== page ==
New York, NY–Since the beginning of the #noNATO protests, I’d been following news and tweets from Chicago religiously, and was troubled by what I saw and heard happening: the apartment raid and its ensuing terrorism charges, the protester intentionally struck by the police van, the targeting of live streamers, the shameful and unfortunately usual police brutality—and all the while, I had friends who were there. But here at home in New York, caught between busy “real life” and a virtual experience of protest and action. The more I heard what was happening, the more I wanted to do something myself—so you can imagine my excitement when it was announced that Occupies all over were to show their solidarity with those in Chicago, Frankfurt and Montreal on Sunday, M20.
In New York City, we would meet in Bryant Park in midtown Manhattan to show our solidarity. I headed there after work and found a fairly large group of people congregated around an umbrella-covered table. This must be Occupy, I thought. I pulled over a chair and sat with the rest, everyone gossiping about what had been going on in Chicago earlier in the day, comparing facts and accounts they had heard. A couple tourists came and asked what the hubbub was all about, and listened respectfully as occupiers explained the CPD’s dubious practices over the weekend as well as our general grievances against NATO.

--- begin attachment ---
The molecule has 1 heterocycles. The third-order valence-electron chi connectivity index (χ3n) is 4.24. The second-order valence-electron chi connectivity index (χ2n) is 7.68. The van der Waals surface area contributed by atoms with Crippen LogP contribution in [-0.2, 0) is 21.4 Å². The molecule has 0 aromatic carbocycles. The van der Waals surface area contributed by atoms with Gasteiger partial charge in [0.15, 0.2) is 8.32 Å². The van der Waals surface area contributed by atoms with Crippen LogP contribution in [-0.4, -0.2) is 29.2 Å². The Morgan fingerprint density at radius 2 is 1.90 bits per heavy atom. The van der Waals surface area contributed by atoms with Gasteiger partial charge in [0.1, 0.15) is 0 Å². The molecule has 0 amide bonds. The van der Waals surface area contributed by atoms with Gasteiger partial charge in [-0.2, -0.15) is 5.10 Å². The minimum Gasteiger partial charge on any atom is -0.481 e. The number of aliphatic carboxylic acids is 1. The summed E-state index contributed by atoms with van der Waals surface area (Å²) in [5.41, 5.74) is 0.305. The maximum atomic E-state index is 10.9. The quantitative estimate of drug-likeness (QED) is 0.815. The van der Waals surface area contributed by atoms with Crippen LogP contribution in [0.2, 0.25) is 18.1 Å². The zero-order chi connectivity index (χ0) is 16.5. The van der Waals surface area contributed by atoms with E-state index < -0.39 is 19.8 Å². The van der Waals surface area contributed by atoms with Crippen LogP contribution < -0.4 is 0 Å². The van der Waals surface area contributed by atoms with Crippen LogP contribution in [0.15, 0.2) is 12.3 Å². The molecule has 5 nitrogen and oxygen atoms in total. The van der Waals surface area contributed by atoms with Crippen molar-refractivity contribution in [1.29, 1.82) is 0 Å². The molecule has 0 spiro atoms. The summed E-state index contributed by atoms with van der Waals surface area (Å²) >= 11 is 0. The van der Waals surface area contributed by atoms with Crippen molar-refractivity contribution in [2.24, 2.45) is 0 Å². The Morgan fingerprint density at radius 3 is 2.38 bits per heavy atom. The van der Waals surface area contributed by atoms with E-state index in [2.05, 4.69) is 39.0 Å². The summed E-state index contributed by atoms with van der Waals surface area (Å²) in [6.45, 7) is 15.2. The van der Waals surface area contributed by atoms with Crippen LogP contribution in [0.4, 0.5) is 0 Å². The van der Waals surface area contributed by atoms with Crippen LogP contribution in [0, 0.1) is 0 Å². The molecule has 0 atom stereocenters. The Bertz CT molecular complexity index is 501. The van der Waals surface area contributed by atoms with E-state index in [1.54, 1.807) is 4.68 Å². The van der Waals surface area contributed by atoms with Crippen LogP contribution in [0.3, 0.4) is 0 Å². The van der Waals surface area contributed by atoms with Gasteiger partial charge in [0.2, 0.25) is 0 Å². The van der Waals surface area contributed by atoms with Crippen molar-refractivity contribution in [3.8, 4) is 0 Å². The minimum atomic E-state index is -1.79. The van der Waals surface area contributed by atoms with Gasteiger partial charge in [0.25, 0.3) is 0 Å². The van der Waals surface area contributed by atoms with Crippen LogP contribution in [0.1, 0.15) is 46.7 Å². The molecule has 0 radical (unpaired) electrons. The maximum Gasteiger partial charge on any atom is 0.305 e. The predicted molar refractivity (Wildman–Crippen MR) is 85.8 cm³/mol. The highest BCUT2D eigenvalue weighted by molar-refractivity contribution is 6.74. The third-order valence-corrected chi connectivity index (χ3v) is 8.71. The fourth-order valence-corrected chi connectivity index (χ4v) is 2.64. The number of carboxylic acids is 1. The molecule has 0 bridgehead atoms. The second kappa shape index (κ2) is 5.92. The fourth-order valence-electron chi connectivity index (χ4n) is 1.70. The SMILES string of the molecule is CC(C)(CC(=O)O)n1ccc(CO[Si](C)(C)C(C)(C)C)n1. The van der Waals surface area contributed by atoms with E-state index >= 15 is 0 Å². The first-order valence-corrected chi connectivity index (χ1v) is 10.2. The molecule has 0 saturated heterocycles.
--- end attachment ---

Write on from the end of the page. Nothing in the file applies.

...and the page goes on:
I myself wasn’t sure what we were specifically going to do tonight—a speak out? A meeting? A march? But shortly after 8:30 we lined up and marched north on 6th Avenue. We were to stop at three different locations in the city, where we would mic check a statement in solidarity with those in Chicago, Frankfurt and Montreal. We crossed to the west side of the street and stood outside News Corp, where we were instructed to lock our arms and stand in a circle, emulating those who had protected Jack from the media and prying eyes after his injury, after being hit by a Chicago Police van the night before. We mic checked the following statement as passersby stopped and listened:
“Mic check! Mic check! Do you know the story of our friend Jack? How he was intentionally run over by the Chicago police last night? How his comrades formed a ring around him after the assault? How they overcame fear in the face of state violence? How they showed the spontaneous beauty of affinity?
We are here at News Corp standing together in a ring of solidarity with our comrades in Chicago, in Montreal, in Frankfurt and across the world as they rise against oppression, inequality and injustice.
We are all Chicago; we are thousands in the streets! We will not be terrorized into silence as we protest the illegitimate power of financial and military elites from the G-8 and NATO.
Mic Check! We are all Montreal; we are thousands in the streets! We refuse the draconian emergecy law invoked by the government; we will continue to rise up and strike against tuition-hikes. Free education is a right!
Mic Check! We are all Frankfurt; we are thousands in the streets! We stand against the globalization of austerity and the punishment of the people for the crimes of the bankers. Another world is possible, and she is on her way!
The 1% uses the police, the military, and the media to prop up a collapsing system. We have our voices, our bodies and our hearts. We are here, we are everywhere, we are not afraid!”
During the statement, some police and white shirts tried to get those standing to keep moving, to not stop on the sidewalk and listen to us, but a few of us shouted that the sidewalk is public space and, if you’re not obscuring 50% of the space, it’s within your right to stand as long as you need or want to. By my memory, it did not seem to be an argument the police felt was worth pursuing.